The Forte at Piano Due: Pasta at Another Level

Piano Due

Two Stars

151 West 51st Street

212-399-9400

Dress: Business

Lighting: Soft

Noise Level: Low

Wine List: All-Italian, boutique wines and well-known vineyards, substantial and expensive

Credit Cards:  All major

Price Range: Lunch, main courses, $18 to $26; dinner, $15 to $38

Lunch: Monday through Friday, 11:45 a.m. to 2:30 p.m.

Dinner: Monday through Saturday, 5 to 10 p.m.

Only four Italian restaurants have received a star in the controversial new Michelin Guide: Babbo, Lo Scalco, Fiamma Osteria and Scalini Fedeli. So Michael Cetrulo, the owner and chef of Scalini Fedeli, dressed in impeccable whites, was looking very happy indeed as he chatted to customers on a recent night at Piano Due, the restaurant he opened just three months ago in the former Palio space in midtown.

To get to Piano Due, which is on the second floor of the Equitable Building, you take the elevator at the back of the Palio Bar. The bar looks exactly as it did when it first opened 20 years ago: Wrapped imposingly around the upper half of all four walls is a gigantic, tumultuous red mural, by Sandro Chia, of the Palio in Siena. That famous festival, which dates back to the Middle Ages, centers on the dangerous horse race that’s run around the piazza every summer. Its exuberance is replicated by the office workers and theatergoers who jostle each other around the horseshoe-shaped bar here for drinks. Tonight, the cocktail hour was apparently over, since it was rather quiet. We were officially cleared at the desk and whisked by elevator to the piano due.

The restaurant proper couldn’t be more different from the bar. It feels more like a church: Mr. Cetrulo has installed a vaulted ceiling like the one in his downtown restaurant, which is in the old Bouley space in Tribeca. The long, plain, high-roofed room is punctuated with ivory-colored pillars, and its beige walls are lined with red banquettes. Glass lamps hang between the archways, and hand-blown vases are placed here and there under the arches. It’s all very quiet— pianissimo—with thick dark-brown carpets absorbing noise: Even the piped-in strains of Billie Holiday singing “Love Me or Leave Me” are low and muted. Tables are placed far apart so that conversations can’t be overheard, and they’re set with white linen, red roses and candles in crystal holders.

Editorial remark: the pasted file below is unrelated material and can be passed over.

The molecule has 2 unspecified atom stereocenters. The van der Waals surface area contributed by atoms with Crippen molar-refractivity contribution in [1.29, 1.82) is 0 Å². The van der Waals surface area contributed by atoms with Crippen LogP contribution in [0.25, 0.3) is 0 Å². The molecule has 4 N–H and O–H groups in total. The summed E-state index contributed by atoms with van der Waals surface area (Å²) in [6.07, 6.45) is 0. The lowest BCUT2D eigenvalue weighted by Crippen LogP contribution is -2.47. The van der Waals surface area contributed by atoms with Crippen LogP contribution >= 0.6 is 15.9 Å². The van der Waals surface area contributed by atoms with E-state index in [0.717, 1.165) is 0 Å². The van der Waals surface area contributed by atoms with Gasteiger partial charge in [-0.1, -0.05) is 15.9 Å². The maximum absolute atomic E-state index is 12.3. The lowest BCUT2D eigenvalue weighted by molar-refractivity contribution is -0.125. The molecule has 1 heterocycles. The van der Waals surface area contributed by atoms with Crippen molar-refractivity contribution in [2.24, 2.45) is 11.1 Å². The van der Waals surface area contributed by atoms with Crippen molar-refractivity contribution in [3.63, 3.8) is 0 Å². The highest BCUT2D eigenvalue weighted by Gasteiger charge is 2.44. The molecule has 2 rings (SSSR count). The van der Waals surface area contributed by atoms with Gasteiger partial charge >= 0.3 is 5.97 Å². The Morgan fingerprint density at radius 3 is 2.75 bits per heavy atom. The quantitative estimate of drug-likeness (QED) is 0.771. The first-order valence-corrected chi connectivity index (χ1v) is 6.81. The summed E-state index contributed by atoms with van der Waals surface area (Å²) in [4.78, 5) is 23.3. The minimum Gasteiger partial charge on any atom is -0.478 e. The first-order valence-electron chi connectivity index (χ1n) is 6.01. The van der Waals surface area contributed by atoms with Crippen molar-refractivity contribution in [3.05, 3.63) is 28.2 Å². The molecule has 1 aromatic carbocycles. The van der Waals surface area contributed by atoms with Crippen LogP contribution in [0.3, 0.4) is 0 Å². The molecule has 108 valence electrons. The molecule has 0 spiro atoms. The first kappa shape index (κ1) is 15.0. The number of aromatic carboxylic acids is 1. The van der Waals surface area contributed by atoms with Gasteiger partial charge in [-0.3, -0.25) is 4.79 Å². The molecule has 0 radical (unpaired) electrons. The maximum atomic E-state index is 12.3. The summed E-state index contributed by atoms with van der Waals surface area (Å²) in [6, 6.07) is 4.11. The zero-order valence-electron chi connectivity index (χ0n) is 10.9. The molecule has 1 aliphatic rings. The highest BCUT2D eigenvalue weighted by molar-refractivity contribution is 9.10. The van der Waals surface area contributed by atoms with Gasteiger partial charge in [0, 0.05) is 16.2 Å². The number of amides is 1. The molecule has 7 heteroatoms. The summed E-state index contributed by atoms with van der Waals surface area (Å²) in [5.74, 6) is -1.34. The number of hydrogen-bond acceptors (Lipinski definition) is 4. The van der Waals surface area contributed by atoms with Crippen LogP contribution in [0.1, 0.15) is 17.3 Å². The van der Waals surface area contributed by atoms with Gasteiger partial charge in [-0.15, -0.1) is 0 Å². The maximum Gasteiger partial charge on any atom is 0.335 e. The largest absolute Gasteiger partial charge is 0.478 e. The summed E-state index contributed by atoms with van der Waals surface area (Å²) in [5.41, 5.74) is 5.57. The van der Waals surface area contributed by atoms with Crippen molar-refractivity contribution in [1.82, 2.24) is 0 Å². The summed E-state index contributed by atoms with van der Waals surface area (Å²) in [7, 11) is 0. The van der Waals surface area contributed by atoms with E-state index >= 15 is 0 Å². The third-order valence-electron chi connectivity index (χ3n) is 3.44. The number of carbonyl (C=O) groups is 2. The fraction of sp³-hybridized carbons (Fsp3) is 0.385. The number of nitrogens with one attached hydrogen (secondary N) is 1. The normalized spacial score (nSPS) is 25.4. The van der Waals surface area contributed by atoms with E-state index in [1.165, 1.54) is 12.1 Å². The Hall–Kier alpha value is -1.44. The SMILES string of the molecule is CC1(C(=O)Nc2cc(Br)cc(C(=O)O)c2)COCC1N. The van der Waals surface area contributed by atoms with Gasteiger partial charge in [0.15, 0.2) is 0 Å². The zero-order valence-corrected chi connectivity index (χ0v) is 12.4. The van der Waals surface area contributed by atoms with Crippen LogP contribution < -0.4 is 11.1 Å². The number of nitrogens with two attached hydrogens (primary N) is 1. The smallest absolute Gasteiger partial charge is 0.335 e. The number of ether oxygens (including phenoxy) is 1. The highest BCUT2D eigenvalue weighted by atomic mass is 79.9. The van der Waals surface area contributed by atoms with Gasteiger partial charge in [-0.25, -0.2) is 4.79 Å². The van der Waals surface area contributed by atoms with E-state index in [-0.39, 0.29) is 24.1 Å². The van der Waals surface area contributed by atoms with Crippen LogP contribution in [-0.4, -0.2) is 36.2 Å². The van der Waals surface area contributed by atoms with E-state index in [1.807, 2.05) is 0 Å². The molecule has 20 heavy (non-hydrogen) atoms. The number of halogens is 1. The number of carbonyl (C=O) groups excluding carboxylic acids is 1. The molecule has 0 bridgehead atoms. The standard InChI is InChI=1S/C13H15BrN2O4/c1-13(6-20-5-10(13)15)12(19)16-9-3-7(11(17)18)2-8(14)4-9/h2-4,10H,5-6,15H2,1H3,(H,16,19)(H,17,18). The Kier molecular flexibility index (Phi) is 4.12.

As we heard Mr. Cetrulo discuss his Michelin star, my companion told me about the time his mother, a former ballerina, was dining at a fancy restaurant with Alicia Markova. “Did you know, dear,” Markova whispered across the table, “if they don’t remove the salt and pepper after the main course, they can lose their second star.”

We hadn’t yet come to that definitive moment. By way of introduction, a small plate of fried zucchini was delivered to the table. It was soggy, limp and cold—“like eating salad with your hands,” my companion said after a mouthful. Was it left over from lunch? Another night when I came here, this dish was great: thin, crisp, freshly cooked discs, lightly sprinkled with salt and vinegar.

Another gift from the kitchen arrived: a vapid seafood salad, along with a lovely selection of breads. I ordered a glass of an Umbrian chardonnay, which was delicious. The wine list is very good but pricey. One of the few respectable choices in reds under $100 was a hearty and assertive Barbera from 2001.

The menu is divided in a straightforward manner between antipasti, pasta, fish and meat. Mr. Cetrulo’s cooking is dramatic, heavy, well seasoned and classically based. Piano it is not; fortissimo is more like it. Sometimes, with all the spicing, the rich sauces, the fruits, the generous portions, the sheer excess, I felt I was eating in Renaissance times, like Catherine de Medici, a notorious glutton who ate until she “liked to burst.”

The pastas are wonderful. Hand-rolled torsione are tossed in an unctuous sauce with braised veal shank and marrow laced with orange and lemon, made creamy with mascarpone. Agnolotti filled with wild mushrooms are topped with a buttery porcini foam, and a poached egg raviolo is coated with black truffle butter. Silken strands of pappardelle come with wild game in a sauce of cream and Barolo wine.

Antipasti include a strange but rather nice, sandwich-like spiedino made with brioche bread layered with smoked salmon and buffalo mozzarella. It comes with a roasted red pepper sauce and a small salad of endive with mint and capers—baroque but good. Shrimp (overcooked, alas) arrive with white beans, tomato and rosemary on a bed of escarole with pignoli and raisins, a Sicilian-inspired mix of ingredients. Branzino also suggests Sicily, served with a black olive broth, tomato-fennel confit and caponata with zucchini batons.

The veal chop is huge, like a mallet head with a long, curving strip of bone. The meat is pink and juicy, seasoned with sage and pancetta. It’s served with thick-cut French fries arranged in a neat, crisscrossed heap like a woodpile. Black truffle and Parmigiano-glazed Savoy cabbage complete the picture. Braised pork shank with pepperoncini is heavy and rich, served with wild mushrooms over a saffron and pea risotto. Order this before the theater and you’ll miss the first act.

The desserts are superb. Layers of meringue with warm chocolate ganache and hazelnut praline are topped with white chocolate. A delicate coconut crème caramel is garnished with vanilla and lemon-marinated mango and sprinkled with macadamia nuts. A dark chocolate tart gets a crunch of peanut brittle and a caramel sauce.

The service at Piano Due is excellent. But they’d better watch out for the Michelin boys: Those silver containers for sugar need a polish, and the bathrooms could use a tidy-up. And Piano Due is expensive. A meal here is best if someone else is paying for it.